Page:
For evaluation of the potential of successive germinations, seeds from the four stages of fruit ripeness were used. Three treatments were assigned: 1) natural germination (NG) - whole seeds were placed to germinate in a transparent gerbox in vermiculite moistened with water without any interference, i.e., simulating natural conditions; 2) elimination of the first development (EFD) - whole seeds were placed to germinate in a gerbox, and after the seedling formed and reached 2 cm of shoot growth (Figure 3A), the shoot was eliminated with the aid of a scalpel very close to the seed surface (Figure 3B), removing all the plant tissue from the seedling; and 3) elimination of the second development (ESD) - the procedure adopted was the same as the EFD, however, also eliminating the seedling that regenerated after the first elimination. Evaluations were made daily in the first month, and at a three-day interval in the nine subsequent months. That way, a 4 × 3 (ages × eliminations) factorial arrangement was constituted in a completely randomized experimental design, with four replications of 20 seeds. Analysis of variance (F test, 5%) was used on the results, and the means were compared to each other by the Tukey test at 5% (Santana and Ranal, 2004).

Figure 3 E. candolleana seedlings with about 2 cm of shoot length (A); detail of elimination made with the aid of a scalpel very near the seed surface (B). Scale: 1 cm. 

Results and Discussion

During maturation, the moisture content of the fruit remained high (above 80%, Table 1), characteristic of fleshy fruits like E. candolleana. The dry matter of this fruit, for its part, showed little difference among the first three stages, but exhibited a substantial increase from stage 3 to stage 4. This led to increases both in the diameter and in the fresh matter of this fruit (Table 1). The seeds also maintained a high moisture content in the four stages (above 50%, Table 2), characteristic of recalcitrant seeds (Barbedo et al., 2013), and had an increase in dry matter from stage 1 to stage 2 and from stage 3 to stage 4. It is noteworthy that although the amount of water in the seeds did not change from stage 3 to stage 4, the activity changed, as seen by water potential, which became more negative (Table 2). This suggests that changes occurred in the chemical composition or in the structure of the seeds between these two stages. More negative water potentials may indicate an increase in the concentration of solutes in the cell solution, such as sugars, metabolites, ions, and proteins (Taiz and Zeiger, 2004). Among the events that bring about such change in seeds is germination, which uses compounds accumulated during maturation, transforming them into smaller molecules (Kermode, 1990; Barbedo et al., 2013; Marcos-Filho, 2015), frequently increasing the number of sites for binding with water molecules.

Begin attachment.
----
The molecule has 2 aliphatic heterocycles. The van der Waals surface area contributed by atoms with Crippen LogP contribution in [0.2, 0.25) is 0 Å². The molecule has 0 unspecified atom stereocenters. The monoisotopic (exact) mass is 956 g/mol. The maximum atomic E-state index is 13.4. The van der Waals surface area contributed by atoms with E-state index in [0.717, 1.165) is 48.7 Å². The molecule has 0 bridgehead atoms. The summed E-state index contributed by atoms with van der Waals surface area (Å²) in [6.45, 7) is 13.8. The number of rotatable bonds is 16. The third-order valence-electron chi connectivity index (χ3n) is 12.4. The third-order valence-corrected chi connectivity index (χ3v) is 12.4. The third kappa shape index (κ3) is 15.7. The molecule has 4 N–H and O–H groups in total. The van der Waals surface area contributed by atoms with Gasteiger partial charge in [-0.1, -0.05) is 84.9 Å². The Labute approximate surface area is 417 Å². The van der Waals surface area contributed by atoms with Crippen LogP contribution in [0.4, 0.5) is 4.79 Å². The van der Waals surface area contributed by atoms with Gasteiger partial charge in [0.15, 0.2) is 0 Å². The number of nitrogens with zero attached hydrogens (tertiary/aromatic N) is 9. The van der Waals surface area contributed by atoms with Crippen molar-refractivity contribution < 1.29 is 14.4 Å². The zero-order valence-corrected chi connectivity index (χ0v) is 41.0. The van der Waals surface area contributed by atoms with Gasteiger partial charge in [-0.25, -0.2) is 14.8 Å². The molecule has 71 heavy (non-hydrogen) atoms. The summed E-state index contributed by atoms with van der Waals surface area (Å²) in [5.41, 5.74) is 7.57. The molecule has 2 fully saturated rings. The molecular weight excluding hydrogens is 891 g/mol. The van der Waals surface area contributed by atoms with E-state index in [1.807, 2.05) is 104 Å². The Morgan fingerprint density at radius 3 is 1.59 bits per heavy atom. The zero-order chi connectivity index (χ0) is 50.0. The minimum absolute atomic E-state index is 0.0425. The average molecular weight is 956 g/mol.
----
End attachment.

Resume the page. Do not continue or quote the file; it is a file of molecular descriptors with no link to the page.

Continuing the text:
Table 1 Diameter (DF, mm), moisture content (MC, %), water potential (WP, MPa), fresh matter (FM, g.fruit specimen-1), and dry matter (DM, g.fruit specimen-1) of E. candolleana fruit in different stages of ripeness. 

Stages of ripeness
Stage 1 Stage 2 Stage 3 Stage 4
DF 19.2 (± 0.9) b* 21.7 (± 0.5) b 21.9 (± 0.8) b 25.4 (± 0.9) a
MC 86.1 (± 0.6) ab 88.5 (± 0.2) a 89.6 (± 0.3) a 80.5 (± 1.8) b
WP -1.11 (± 0.13) b -1.18 (± 0.15) b -1.38 (± 0.07) ab -1.78 (± 0.21) a
FM 5.239 (± 0.315) c 8.776 (± 0.837) bc 9.796 (± 1.169) b 19.129 (± 1.870) a
DM 0.723 (± 0.036) b 1.006 (± 0.078) b 1.020 (± 0.145) b 3.788 (± 1.238) a

*Mean values followed by the same letter in the row do not differ from each other (Tukey, 5%)

Table 2 Diameter (DS, mm), moisture content (MC, %), water potential (WP, MPa), fresh matter (FM, g.seed-1), dry matter (DM, g.seed-1), seeds that produced a primary root (PR), and normal seedlings (NS) of E. candolleana seeds according to the stage of fruit ripeness.